Note that the Galaxy S4 has a 1.9 GHz CPU and the Galaxy S5 has a 2.45 Ghz CPU. Note that Samsung is a good measure of spec restraint but the S5 does have great battery life according to AnandTech's review. The Galaxy S5 does have 10.78 Whr battery which is getting close to 2x the capacity as the iPhone 5S's 5.96 Whr battery, but the battery life isn't poor with that CPU and comparing it to the 11.6" MBA which has a whooping 38 Whr battery I think the CPU increase would improve performance nautically and not be an issue for the size of the chassis (I'm assuming the battery capacity would be at least halved) with most of the power likely going to the display.

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post #115 of 134
Quote:
Originally Posted by Dick Applebaum View Post


Or, an inexpensive laptop running OSX optimized for 64-bit ARM -- a keyboard, touchpad, standard I/O ports and non-touch screen ...

Less expensive (no Intel tax) than a MacBook Air – more powerful than an iPad.

Run native iOS apps concurrently with native OS X apps.

Faster than a speeding bullet, more powerful than a locomotive, able to leap tall buildings in a single bound.

Target a price range of $600-$800 -- I'm really starting to get jazzed about this!

Again (thinking back to my original post) I ask you...Why?  why does this netbook/ios/osx laptop do that the Macbook Air does not?  Is it really price?  Then if Apple does this, it will be underpowered for most people who want such a thing and will complain.  What do you really want in a mobile computing experience and what is wrong with the current line-up?  is it really price?  is it that you want a device that runs iOS and OSX together?  Why?  why is that so important?  You have yet to give anyone on this forum a legitimate reason why other than you want one.  If price is really the biggest concern, then why is that important?  because you want to upgrade every year?  isn't that extremely wasteful?  if i had even a Macbook that could run iOS apps (not that i'd want that because the UI is a totally different animal altogether and would be pointless) I would default to the Macbook over the iPad.  Yeah, a single device would be great but I just don't see a clear solution out there.  Not that Apple isn't working on something like this, but I just don't see how a product like this would be more successful over what's currently out there.

 

So let's say this device comes to be.  It's going to be less powerful than a macbook (any model) and more powerful (probably speed-wise) than an iPad.  What practical real-world use-case do you have that this device would do better than what's currently available?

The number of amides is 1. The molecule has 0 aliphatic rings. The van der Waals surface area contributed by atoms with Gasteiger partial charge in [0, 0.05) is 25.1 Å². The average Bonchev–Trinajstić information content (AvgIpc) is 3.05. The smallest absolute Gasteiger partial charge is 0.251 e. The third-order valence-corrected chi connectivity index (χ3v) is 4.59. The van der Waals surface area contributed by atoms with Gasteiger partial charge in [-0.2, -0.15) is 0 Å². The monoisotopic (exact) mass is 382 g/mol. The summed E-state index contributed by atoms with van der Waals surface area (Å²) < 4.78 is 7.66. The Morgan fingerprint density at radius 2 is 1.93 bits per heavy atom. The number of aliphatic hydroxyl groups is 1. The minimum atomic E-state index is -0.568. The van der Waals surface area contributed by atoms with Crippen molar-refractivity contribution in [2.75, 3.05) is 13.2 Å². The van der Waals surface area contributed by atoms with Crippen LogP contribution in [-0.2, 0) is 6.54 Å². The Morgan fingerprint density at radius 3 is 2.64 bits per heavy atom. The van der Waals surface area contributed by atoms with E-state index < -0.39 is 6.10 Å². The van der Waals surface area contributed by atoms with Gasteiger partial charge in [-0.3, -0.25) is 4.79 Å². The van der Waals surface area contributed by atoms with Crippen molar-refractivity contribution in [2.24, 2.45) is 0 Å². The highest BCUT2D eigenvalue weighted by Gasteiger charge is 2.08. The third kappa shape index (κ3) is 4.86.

post #116 of 134

Haha! Apologies, I have no idea what's going on with the embeds! :)

 

I'd love an SD Card slot but I just can't see it personally. I'm not sure what architecture & licensing issues (due to Intel's involvement) are involved but I imagine Thunderbolt and Lightning would be the perfect combination for a product like this. Dreaded adapters would be needed though ;) 

 

I HATE to bring up Samsung in this discussion but I happen to think they got one thing right (only one) when they cloned the MacBook air and that's the 'foot' at the back of their ultra book design leading into a much thinner enclosure. This is the kind of technique that would suit an ARMBook IMO albeit much smaller due to minimal/small ports!

 

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post #117 of 134
Quote:
Originally Posted by antkm1 View Post

Quote:
Originally Posted by Dick Applebaum View Post

Or, an inexpensive laptop running OSX optimized for 64-bit ARM -- a keyboard, touchpad, standard I/O ports and non-touch screen ...


Less expensive (no Intel tax) than a MacBook Air – more powerful than an iPad.


Run native iOS apps concurrently with native OS X apps.


Faster than a speeding bullet, more powerful than a locomotive, able to leap tall buildings in a single bound.


Target a price range of $600-$800 -- I'm really starting to get jazzed about this!
Again (thinking back to my original post) I ask you...Why?  why does this netbook/ios/osx laptop do that the Macbook Air does not?  Is it really price?  Then if Apple does this, it will be underpowered for most people who want such a thing and will complain.  What do you really want in a mobile computing experience and what is wrong with the current line-up?  is it really price?  is it that you want a device that runs iOS and OSX together?  Why?  why is that so important?  You have yet to give anyone on this forum a legitimate reason why other than you want one.  If price is really the biggest concern, then why is that important?  because you want to upgrade every year?  isn't that extremely wasteful?  if i had even a Macbook that could run iOS apps (not that i'd want that because the UI is a totally different animal altogether and would be pointless) I would default to the Macbook over the iPad.  Yeah, a single device would be great but I just don't see a clear solution out there.  Not that Apple isn't working on something like this, but I just don't see how a product like this would be more successful over what's currently out there.